The Frick Collection is pleased to announce the loan of nine Old Master paintings from the Dulwich Picture Gallery in London, one of the major collections of seventeenth- and eighteenth-century pictures in the world. The exhibition, which heralds the Gallery’s bicentenary in 2011, will introduce American audiences to this institution’s collection through an exceptional group of works, to be shown exclusively at the Frick from March 9 through May 30, 2010.
Canaletto (1697–1768), Old Walton Bridge, 1754. Oil on canvas, 48.8 x 76.7 cm © The Trustees of Dulwich Picture Gallery
Dulwich’s collection of paintings was assembled chiefly between 1790 and 1795 by the French art dealer Noel Desenfans in partnership with his Swiss associate, Sir Francis Bourgeois. Commissioned in 1790 by King Stanislaus Augustus of Poland to form a Royal Collection for the Polish people, this extraordinary collection was amassed by the dealers in five years. Upon the eventual dissolution of Poland and the king’s abdication in 1795, Desenfans and Bourgeois found themselves with an extensive inventory of significant paintings. Unable to sell the entire collection or to find a suitable institution to which to entrust it, Bourgeois—owner of the collection following Desenfans’s death in 1807—bequeathed it to Dulwich College with the stipulation that it be put on public view. Dulwich Picture Gallery consequently became England’s first public art gallery after Bourgeois’s death in 1811, opening its doors in 1817. Today the paintings reside in a historic building, designed by the renowned architect Sir John Soane in 1811, with a later twentieth-century addition and a more recent one by Rick Mather in 1999.
The signature masterpieces, many of which have not been on view in the United States in recent years, and, in some cases, never in New York City, are: Rembrandt van Rijn’s (1606–1669) Girl at a Window, 1645; Sir Anthony Van Dyck’s (1599–1641) Samson and Delilah, c. 1619–20; Thomas Gainsborough’s (1727–1788) The Linley Sisters, probably 1772; Sir Peter Lely’s (1618–1680) Nymphs by a Fountain, before 1640; Canaletto’s (1697–1768) Old Walton Bridge over the Thames, 1754; Gerrit Dou’s (1613–1675) A Woman Playing a Clavichord, c. 1665; Antoine Watteau’s (1684–1721) Les Plaisirs du Bal, most likely 1715–17; Bartolomé Esteban Murillo’s (1618–1682) The Flower Girl, 1665–70; and Nicolas Poussin’s (1594–1665) The Nurture of Jupiter, mid-1630s.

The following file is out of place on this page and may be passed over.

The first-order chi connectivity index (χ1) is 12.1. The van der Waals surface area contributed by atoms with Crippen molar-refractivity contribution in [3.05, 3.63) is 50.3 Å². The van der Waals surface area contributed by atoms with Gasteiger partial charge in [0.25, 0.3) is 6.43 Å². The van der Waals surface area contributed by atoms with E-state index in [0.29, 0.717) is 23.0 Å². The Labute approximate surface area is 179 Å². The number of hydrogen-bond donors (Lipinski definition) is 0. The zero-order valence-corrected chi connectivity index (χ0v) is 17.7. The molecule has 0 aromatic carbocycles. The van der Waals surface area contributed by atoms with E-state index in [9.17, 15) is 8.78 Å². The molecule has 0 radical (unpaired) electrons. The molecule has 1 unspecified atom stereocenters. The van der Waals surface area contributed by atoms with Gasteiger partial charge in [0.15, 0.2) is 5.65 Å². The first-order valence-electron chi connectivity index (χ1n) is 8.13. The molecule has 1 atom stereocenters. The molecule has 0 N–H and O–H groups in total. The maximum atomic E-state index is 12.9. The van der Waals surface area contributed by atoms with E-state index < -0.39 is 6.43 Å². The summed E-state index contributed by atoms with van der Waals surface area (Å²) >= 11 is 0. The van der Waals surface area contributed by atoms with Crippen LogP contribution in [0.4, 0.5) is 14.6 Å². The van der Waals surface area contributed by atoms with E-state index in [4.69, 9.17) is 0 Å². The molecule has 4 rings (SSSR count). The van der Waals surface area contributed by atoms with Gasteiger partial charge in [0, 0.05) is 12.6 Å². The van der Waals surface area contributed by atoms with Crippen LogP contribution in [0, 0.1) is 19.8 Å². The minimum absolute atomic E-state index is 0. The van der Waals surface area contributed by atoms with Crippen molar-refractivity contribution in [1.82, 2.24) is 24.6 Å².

The exhibition, to be displayed in the frick’s Oval Room and Garden Court, is co-organized by Colin B. Bailey, Associate Director and Peter Jay Sharp Chief Curator at the frick, and Xavier F. Salomon, Arturo and Holly Melosi Chief Curator at Dulwich. Continuing in the frick’s tradition of presenting masterpieces from acclaimed museums not easily available to the New York public, it will feature works by artists found in the frick’s permanent collection as well as by those not represented but complementary to it.
The Frick Collection 1 East 70th Street (between Madison and Fifth Avenues) New York, NY 10021 Phone: 212-547-0641